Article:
The above synchronization measures are generically known as similarity measures in the sense that two time series are similar when the synchronization measure is close to 1. In many circumstances is preferable to use a distance-like measure such that it measure dissimilarities, that is


In this way two synchronized time series i and j will show comparable behavior and thus will have a distance d(i,j) close to zero.


3.1. Synchronization Clusters and Their Stability

Local functional connectivity in the lateral temporal cortex in TLE patients was evaluated using three different synchronization measures (Pearson correlation, phase synchronization and mutual Information). Synchronization matrices were obtained for each of the three methods using intraoperative ECoG data from 29 drug-resistant TLE patients [21]. In Figure 1 an actual and an approximate representation of the electrodes location over the ipsi-lateral temporal cortex is depicted. By using Eq.1, an estimate of the local synchronized activity was obtained for each of the 20 electrodes in the lateral cortex.

The three synchronization measures produced similar results, thus, we will show principal findings only for Pearson correlation coefficient. Figure 2 is a typical example of a local synchronization pattern. Reddish coloring represents highly synchronized activity. It is readily apparent the existence of a “cluster” of highly synchronized activity in the antero-superior part (T1 gyrus) of the temporal lobe. Moreover, it is also apparent that synchronized activity is sharply distributed around electrode #11 (see Figure 1 for electrode locations). During the resective surgery, most of that synchronization cluster was removed, including the cortical area under electrode #11 (red lines in Figure 2). Interesting enough is the

Figure 1. Actual (left) and represented (right) ECoG grid placed over the lateral side of temporal lobe.

Figure 2. Representation of local synchronization pattern in the temporal lobe. See main text for explanations.

surgery outcome; the patient remained free of seizures after the surgery.

The above fact leads us to explore the role played by synchronization clusters in TLE. We have analyzed 29 ECoG data over the lateral cortex in the temporal lobe, lasting typically 3 - 5 minutes each, sampled at 200 Hz. Temporal windows of 1024 data points have been used to estimate local synchronization. Our main findings [21] can be summarized stating that surgical removal of sharply defined synchronization clusters correlates with absence of post-operative seizures. On the other side, when synchronization clusters are blurry, not sharply, defined, removal of these areas does not seem to be crucial in seizure elimination.

In order to dig further into the above findings we have analyzed another sample of ECoG data from 20 drugresistant TLE patients [22]. In this case, however, a mesial strip of 8 electrodes was also located through the Sylvian fissure recording electrical activity in the mesial area of the temporal lobe. Lateral (grid) and mesial (strip) electrodes were always placed in the ipsi-lateral temporal lobe.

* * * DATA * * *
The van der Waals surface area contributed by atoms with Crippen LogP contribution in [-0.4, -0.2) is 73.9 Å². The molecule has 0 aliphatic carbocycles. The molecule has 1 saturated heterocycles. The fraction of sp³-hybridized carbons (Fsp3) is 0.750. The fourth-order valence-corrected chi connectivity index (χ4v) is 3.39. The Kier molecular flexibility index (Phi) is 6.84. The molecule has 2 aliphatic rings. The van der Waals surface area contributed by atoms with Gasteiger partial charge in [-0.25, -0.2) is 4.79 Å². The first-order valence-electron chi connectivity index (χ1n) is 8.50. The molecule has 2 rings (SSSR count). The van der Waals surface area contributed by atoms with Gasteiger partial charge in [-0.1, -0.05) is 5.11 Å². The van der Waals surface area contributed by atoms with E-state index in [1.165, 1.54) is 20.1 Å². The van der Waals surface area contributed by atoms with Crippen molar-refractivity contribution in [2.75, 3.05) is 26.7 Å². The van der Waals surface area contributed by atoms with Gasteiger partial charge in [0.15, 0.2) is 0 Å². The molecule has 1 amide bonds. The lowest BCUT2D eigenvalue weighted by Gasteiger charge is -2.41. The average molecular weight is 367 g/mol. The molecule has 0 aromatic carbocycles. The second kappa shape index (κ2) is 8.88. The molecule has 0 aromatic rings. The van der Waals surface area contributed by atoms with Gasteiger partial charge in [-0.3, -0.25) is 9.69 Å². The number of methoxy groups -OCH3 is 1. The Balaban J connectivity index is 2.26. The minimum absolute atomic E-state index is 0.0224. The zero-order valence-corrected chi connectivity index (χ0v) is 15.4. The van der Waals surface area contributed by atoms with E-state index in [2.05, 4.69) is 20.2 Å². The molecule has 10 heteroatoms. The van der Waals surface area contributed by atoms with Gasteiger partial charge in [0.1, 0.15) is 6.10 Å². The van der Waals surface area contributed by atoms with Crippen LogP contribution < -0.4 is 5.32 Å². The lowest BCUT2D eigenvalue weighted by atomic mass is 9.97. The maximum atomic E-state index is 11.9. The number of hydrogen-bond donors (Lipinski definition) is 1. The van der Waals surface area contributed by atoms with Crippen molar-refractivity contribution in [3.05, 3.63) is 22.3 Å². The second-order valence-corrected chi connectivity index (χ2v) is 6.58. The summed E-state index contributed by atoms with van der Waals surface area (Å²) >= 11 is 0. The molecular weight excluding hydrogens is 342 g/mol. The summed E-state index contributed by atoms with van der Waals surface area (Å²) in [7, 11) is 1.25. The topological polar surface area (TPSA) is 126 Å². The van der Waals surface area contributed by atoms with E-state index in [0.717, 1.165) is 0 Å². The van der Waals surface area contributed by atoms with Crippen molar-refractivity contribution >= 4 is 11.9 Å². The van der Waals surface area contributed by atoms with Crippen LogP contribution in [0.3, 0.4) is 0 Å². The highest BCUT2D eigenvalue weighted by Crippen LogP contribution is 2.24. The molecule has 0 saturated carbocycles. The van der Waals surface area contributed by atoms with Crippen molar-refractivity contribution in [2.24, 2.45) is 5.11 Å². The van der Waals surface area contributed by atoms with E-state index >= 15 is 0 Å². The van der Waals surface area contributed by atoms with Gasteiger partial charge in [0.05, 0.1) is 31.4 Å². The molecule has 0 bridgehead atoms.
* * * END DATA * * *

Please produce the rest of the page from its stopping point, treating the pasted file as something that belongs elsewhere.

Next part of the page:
Interictal temporal stability of synchronization clusters was investigated. In order to do that the coefficient of variations, CV = s/m was used, such that s is the temporal variability and m the mean value of LS (Eq.1) across several temporal windows. In this way a CVi is obtained for each electrode location i, whether in the lateral or mesial side of the temporal lobe. Note that CV definition allows evaluating simultaneously those areas with high intensity and low temporal variations in local synchronization. In fact, low values of CV imply that local synchronization activity is high and relatively stable across the temporal windows. If synchronization clusters are involved in seizure appearance and therefore should be removed during the surgery, studying its temporal stability is certainly of great importance. Surgery thus should be designed to eliminate those more stable synchronization clusters, or equivalently, those areas with low values of CV.

In order to find those areas with low CV values we have calculated CV for each electrode location and after that, CV were ordered from minimum to maximum values. In Figure 3 we represent the five lower values of CV (red is the 1st minima and yellow is the 5th minima) for each patient. Panel A displays CV locations in the lateral side (grid) and panel B displays CV locations in mesial area (strip). Gray areas represent the resected tissue during the surgery. Lastly, those patients with a bad surgery outcome, that is, with post-operative seizures, are in squared in blue color (patients F, K, P and S).

It is readily apparent in Figure 3 that resection of those areas with low values of CV will result in a good surgery outcome. On the other side, when cortical areas with low values of CV are not removed during the surgery the patient will continue with seizures after the surgery. By using a sophisticated statistical analysis [23] we have validated the aforementioned findings in a group of 20 TLE patients.

3.2. Synchronization Clusters and Other Network Measures

When analyzing complex network several measures can be defined over the network’s nodes, as we noted previously in the Methods section. So far we have shown that local synchronization, i.e. Eq.1 plays a central role in seizure appearance, however, other possibilities should be explored too.

We have addressed this important question in the following way. By using once more ECoG intraoperative records, as described in the above section, two other measures have been employed, in addition to local synchronization. On the one side, we have look for whether cortical locations which are highly connected with other cortical sites would play any role in seizure appearance. Because the information provided by this measure is of a global character, not local, we call it global critical node 1. Global information across a particular node can also be evaluated by using the betweenness centrality, as reviewed in the Method section.